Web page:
Once a feature has a place to live in Open CRM, it needs to be properly planned and scheduled…so it’s time to move on to step two of our development process.
Before our developers can be let loose on actually writing a new feature, enhancement, or integration for our CRM, we have to “spec” it. This refers to writing a full specification of how it will work, what it will look like, what other areas of the system will be affected, and so on.
It is not a short process. But it’s one that is hugely important to the development of new elements in a system as complex as a CRM.
The long and short of it is that there are so many moving parts, our developers have to be sure they aren’t blocking any of them.
The final documentation of this is written up onto a Project within Open CRM. But the actual discussion and drafting will usually happy either in meetings or (especially in 2020) via a combination of video calls and instant messaging.
But when it’s all said and done, our developers can get to work. They write the code. Our operations and project management team oversees the schedule. And the rest of us wait.
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Testing and QA
Once a developer has finished with writing the code, they’ll run some tests to make sure the feature or integration works as they expect.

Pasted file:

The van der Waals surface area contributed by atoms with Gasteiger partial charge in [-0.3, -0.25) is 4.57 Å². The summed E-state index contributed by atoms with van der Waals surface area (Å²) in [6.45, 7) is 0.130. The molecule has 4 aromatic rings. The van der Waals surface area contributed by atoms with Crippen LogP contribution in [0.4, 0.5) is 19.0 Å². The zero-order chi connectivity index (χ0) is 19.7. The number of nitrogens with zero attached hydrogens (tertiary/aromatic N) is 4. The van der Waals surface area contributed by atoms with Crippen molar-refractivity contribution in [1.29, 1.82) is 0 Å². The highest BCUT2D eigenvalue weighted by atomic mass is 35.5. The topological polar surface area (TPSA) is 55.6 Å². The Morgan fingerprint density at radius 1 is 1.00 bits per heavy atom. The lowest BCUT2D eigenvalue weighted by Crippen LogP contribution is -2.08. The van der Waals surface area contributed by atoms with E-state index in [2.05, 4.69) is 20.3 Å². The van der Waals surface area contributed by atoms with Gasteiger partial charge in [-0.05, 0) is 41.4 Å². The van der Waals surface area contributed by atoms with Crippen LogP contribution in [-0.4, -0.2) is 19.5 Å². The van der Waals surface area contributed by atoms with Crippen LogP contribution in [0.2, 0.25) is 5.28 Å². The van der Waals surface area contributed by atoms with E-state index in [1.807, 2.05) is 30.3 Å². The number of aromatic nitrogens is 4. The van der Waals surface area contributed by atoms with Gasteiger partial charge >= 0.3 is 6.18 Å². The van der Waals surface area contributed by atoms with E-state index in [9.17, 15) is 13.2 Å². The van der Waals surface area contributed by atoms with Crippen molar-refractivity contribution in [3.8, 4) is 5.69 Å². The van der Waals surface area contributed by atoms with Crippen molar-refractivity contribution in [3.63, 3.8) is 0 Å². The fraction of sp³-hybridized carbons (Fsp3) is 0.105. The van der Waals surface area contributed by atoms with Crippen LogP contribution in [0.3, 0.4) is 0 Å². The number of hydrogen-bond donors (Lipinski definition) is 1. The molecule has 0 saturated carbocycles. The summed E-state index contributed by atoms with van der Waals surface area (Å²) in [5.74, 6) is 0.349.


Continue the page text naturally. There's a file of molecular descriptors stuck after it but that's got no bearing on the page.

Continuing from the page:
But the actual meat of the testing is carried out by someone else. This is both to make sure you get another pair of eyes on it, but also to take advantage of the additional experiences these other people have.
The Testing and QA part of the development process will involve testing the feature or integration, but will also involve some more general CRM testing. Essentially making sure that nothing else was affected.
In our process, these tests are written up within a Document linked back to the original Project. This means everyone involved in the work can see the findings with just a few clicks, comparing them to the original specification.
General findings are reported and discussed back within our instant messaging system. It often also involves screensharing sessions or screencasts when the tester needs to illustrate a particular result.
We will also use software to simulate other kinds of computers, so we test in different browsers and browser versions. This makes sure all of our users will get the same great performance out of the system.
Releasing into the Wild